Critics say hospital price transparency proposal ‘misses the mark’


A proposal by the Centers for Medicare & Medicaid Services to require full price transparency, including the disclosure of both list prices and payer-negotiated prices, is already receiving pushback.

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Rick Pollack, president and CEO of the American Hospital Association, said in a statement that “mandating disclosure of negotiated rates between insurers and hospitals is the wrong approach,” adding that it “could seriously limit the choices available to patients in the private market and fuel anticompetitive behavior among commercial health insurers in an already highly concentrated insurance industry.”

The requirement for hospital price transparency was posted online July 29 as part of the proposed annual update to the hospital outpatient prospective payment system (OPPS) for 2020. It is scheduled for publication in the Federal Register on Aug. 9.

CMS is proposing, beginning in calendar year 2020, that hospitals make publicly available their “standard charges,” defined as the gross – or list – price of for all services provided by the hospital, as well as payer-specific negotiated prices. To allow for price comparisons, prices would be posted on the Internet in a machine-readable file that includes common billing or accounting codes and a description of the item of service being delivered.

Additionally, hospitals must make payer-specific negotiated prices for “shoppable” services, defined as services that can be scheduled in advance – such as x-rays, outpatient visits, imaging and laboratory tests, or bundled services like a cesarean delivery with pre- and postdelivery care – in a consumer-friendly manner.

“As deductibles rise and with 29 million uninsured, patients have the right to know the price of health care services so they can shop around for the best deal,” CMS Administrator Seema Verma said during a July 29 press conference. “In fact, a recent poll showed that the majority of Americans have tried to get pricing information before getting care, but have found it challenging to find that information.”

She noted that patients may see prices that range from 150% of Medicare rates to more than 400% for the same service.

Hospitals will need to display at least 300 shoppable services, including 70 that are CMS selected and 230 that are hospital selected, according to a fact sheet outlining this and other proposed OPPS updates for 2020.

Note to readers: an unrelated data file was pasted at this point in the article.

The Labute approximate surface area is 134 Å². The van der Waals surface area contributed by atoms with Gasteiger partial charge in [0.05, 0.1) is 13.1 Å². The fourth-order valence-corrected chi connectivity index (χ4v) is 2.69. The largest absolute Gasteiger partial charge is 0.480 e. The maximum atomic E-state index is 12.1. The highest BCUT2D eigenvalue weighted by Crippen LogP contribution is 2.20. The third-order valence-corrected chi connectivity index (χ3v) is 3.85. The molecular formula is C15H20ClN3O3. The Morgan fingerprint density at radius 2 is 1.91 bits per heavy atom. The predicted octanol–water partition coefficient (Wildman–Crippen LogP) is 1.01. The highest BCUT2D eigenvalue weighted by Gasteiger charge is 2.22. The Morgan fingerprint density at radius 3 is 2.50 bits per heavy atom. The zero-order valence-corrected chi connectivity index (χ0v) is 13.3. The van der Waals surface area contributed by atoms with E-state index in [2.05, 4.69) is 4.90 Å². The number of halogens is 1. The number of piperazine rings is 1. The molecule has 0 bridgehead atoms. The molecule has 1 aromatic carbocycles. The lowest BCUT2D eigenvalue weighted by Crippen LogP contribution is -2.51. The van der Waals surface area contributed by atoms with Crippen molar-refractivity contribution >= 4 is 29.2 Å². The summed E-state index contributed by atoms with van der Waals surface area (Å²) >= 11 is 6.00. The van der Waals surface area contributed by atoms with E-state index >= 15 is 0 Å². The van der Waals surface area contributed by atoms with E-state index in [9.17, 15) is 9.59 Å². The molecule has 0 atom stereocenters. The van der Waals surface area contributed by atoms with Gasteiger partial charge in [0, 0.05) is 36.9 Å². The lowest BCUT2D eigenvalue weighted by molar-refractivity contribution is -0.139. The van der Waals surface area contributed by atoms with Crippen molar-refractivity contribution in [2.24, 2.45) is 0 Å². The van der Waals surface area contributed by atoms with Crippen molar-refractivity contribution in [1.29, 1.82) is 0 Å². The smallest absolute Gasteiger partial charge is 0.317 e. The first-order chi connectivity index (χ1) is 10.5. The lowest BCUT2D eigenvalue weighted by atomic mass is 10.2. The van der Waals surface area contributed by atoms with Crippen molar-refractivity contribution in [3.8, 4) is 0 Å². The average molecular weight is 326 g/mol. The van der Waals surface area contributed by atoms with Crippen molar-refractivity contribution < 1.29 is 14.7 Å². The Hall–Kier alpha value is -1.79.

“If a hospital does not provide one or more of the 70 CMS selected shoppable services, the hospital must select additional shoppable services such that the total number of shoppable services is at least 300,” the fact sheet states.

Information on pricing will be required to be updated at least annually.

CMS is including enforcement tools as part of the proposal, including fines to hospitals for noncompliance.

“Price transparency creates a marketplace where providers compete on the basis of cost and quality that will lower cost,” Ms. Verma said.

However, that notion has been challenged by America’s Health Insurance Plans (AHIP).

Matt Eyles, president and CEO of AHIP said in a statement that “multiple experts, including the Federal Trade Commission, agree that disclosing privately negotiated rates will make it harder to bargain for lower rates, creating a floor, not a ceiling, for the prices that hospitals would be willing to accept. Publicly disclosing competitively negotiated, proprietary rates will push prices and premiums higher, not lower, for consumers, patients, and taxpayers.”

Mr. Pollack of the American Hospital Association agreed. “While we support transparency, [this] proposal misses the mark, exceeds the Administration’s legal authority, and should be abandoned.”

Ms. Verma said she believed the agency had legal authority to impose this requirement and is not worried about possible lawsuits that could challenge this provision.

“This administration is not afraid of those things,” she said. “We are not about protecting the status quo when it doesn’t work for patients.”

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